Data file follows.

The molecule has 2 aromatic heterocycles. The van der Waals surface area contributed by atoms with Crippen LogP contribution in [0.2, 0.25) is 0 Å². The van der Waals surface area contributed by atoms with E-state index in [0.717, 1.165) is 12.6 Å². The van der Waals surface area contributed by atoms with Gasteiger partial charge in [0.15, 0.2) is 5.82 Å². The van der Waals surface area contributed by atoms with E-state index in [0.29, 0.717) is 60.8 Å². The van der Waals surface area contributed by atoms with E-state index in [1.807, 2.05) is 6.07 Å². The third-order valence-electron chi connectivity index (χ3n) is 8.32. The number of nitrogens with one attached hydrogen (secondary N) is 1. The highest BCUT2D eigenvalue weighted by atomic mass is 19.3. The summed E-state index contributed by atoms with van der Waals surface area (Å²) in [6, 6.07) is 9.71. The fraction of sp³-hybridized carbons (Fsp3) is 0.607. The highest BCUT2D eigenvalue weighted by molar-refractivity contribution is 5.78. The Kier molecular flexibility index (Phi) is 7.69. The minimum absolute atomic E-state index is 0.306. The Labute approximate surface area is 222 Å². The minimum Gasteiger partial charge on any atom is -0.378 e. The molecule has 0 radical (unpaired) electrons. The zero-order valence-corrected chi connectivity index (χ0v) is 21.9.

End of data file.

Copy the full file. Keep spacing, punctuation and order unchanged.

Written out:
The molecule has 2 aromatic heterocycles. The van der Waals surface area contributed by atoms with Crippen LogP contribution in [0.2, 0.25) is 0 Å². The van der Waals surface area contributed by atoms with E-state index in [0.717, 1.165) is 12.6 Å². The van der Waals surface area contributed by atoms with Gasteiger partial charge in [0.15, 0.2) is 5.82 Å². The van der Waals surface area contributed by atoms with E-state index in [0.29, 0.717) is 60.8 Å². The van der Waals surface area contributed by atoms with E-state index in [1.807, 2.05) is 6.07 Å². The third-order valence-electron chi connectivity index (χ3n) is 8.32. The number of nitrogens with one attached hydrogen (secondary N) is 1. The highest BCUT2D eigenvalue weighted by atomic mass is 19.3. The summed E-state index contributed by atoms with van der Waals surface area (Å²) in [6, 6.07) is 9.71. The fraction of sp³-hybridized carbons (Fsp3) is 0.607. The highest BCUT2D eigenvalue weighted by molar-refractivity contribution is 5.78. The Kier molecular flexibility index (Phi) is 7.69. The minimum absolute atomic E-state index is 0.306. The Labute approximate surface area is 222 Å². The minimum Gasteiger partial charge on any atom is -0.378 e. The molecule has 0 radical (unpaired) electrons. The zero-order valence-corrected chi connectivity index (χ0v) is 21.9.